Beginning Arduino Programming

  • 4h 55m
  • Brian Evans
  • Apress
  • 2011

Beginning Arduino Programming allows you to quickly and intuitively develop your programming skills through sketching in code. This clear introduction provides you with an understanding of the basic framework for developing Arduino code, including the structure, syntax, functions, and libraries needed to create future projects. You will also learn how to program your Arduino interface board to sense the physical world, to control light, movement, and sound, and to create objects with interesting behavior.

With Beginning Arduino Programming, you'll get the knowledge you need to master the fundamental aspects of writing code on the Arduino platform, even if you have never before written code. It will have you ready to take the next step: to explore new project ideas, new kinds of hardware, contribute back to the open source community, and even take on more programming languages.

What you’ll learn

  • Start programming quickly with Arduino sketches.
  • Write code that interacts with devices, such as LEDs, sensors, and motors.
  • Work with loops, functions, randomness, and delays in your Arduino projects.
  • Develop a style of writing code that reflects your individuality.
  • Use many of the Arduino libraries to control even more devices.
  • Read from RFID readers, write data to SD memory cards, and connect to the Internet using Ethernet.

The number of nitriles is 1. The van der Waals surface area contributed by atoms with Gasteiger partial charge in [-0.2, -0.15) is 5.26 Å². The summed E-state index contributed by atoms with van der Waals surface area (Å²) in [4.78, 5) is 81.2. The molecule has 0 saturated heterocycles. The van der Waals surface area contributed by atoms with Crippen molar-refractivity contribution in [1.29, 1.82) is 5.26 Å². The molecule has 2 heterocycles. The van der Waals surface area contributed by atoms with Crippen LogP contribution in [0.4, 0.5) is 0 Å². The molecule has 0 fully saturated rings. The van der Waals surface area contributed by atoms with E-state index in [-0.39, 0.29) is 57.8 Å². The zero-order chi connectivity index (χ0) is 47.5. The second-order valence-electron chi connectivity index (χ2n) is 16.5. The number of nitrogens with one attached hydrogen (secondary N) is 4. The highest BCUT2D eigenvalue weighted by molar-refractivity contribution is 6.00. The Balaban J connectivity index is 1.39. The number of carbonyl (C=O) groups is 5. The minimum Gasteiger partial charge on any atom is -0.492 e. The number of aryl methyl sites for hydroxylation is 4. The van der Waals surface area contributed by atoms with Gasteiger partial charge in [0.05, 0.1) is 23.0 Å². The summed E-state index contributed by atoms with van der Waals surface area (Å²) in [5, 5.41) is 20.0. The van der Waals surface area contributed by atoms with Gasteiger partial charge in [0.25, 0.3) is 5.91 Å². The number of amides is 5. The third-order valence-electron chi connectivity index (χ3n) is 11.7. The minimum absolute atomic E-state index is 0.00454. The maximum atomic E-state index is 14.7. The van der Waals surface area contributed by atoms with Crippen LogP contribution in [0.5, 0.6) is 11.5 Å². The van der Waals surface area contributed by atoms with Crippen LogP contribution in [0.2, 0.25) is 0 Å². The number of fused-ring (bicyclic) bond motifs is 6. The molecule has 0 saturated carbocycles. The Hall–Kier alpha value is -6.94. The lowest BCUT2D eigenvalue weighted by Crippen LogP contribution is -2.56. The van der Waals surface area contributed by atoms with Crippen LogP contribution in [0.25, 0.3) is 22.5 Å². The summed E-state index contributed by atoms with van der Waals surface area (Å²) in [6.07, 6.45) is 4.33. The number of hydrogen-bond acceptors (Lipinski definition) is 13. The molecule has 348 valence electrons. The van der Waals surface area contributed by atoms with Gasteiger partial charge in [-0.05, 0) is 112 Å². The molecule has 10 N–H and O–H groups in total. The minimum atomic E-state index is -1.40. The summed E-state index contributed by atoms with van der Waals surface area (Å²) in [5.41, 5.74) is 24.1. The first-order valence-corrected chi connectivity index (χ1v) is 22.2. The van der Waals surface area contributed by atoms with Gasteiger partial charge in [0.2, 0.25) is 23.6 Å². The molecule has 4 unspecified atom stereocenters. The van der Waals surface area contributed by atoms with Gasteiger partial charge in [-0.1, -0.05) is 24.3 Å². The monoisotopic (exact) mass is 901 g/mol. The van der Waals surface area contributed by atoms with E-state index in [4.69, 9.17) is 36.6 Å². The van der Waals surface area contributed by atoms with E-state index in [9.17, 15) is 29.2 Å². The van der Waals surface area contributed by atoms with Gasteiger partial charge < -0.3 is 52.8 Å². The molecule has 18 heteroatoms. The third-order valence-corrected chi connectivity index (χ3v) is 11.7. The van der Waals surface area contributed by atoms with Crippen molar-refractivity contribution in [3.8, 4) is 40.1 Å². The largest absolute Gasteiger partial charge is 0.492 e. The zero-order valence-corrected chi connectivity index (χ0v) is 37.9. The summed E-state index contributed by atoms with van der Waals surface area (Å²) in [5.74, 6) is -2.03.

Who this book is for

This book is for all Arduino board users who want to learn to program the Arduino board, regardless of hardware version or which devices are connected to the board. You do not need to have programmed before, but if you have, then you'll learn how to apply core coding features in the Arduino context.

About the Author

Brian Evans is an artist working in electronic media and Assistant Professor at Metropolitan State College of Denver, where he teaches multidisciplinary courses in art and design on topics that include spatial media, electronics, and 3D fabrication. Many of his classes use open-source hardware, including MakerBot or RepRap 3D printers and the Arduino electronics platform, in the creation of new works in art and design.

His work has been shown at the Los Angeles Municipal Art Gallery at Barnsdall Park, the Orange County Center for Contemporary Art, and the University Art Museum at California State University, Long Beach. Evans was a resident and contributor to the Grounding Open Source Hardware residency and summit at the Banff New Media Institute in Alberta, Canada, in 2009 and contributor to the Open Hardware Summit in New York, in 2011. He received an MFA at California State University, Long Beach, in 2008 and a BFA at Arizona State University in 2005.

In this Book

  • Getting Started
  • Sketching in Code
  • Working with Variables
  • Making Decisions
  • Digital Ins and Outs
  • Analog In, Analog Out
  • Advanced Functions
  • Arrays and Memory
  • Hardware Libraries
  • Serial and I2C
  • Continuing On
  • Beginning Electronics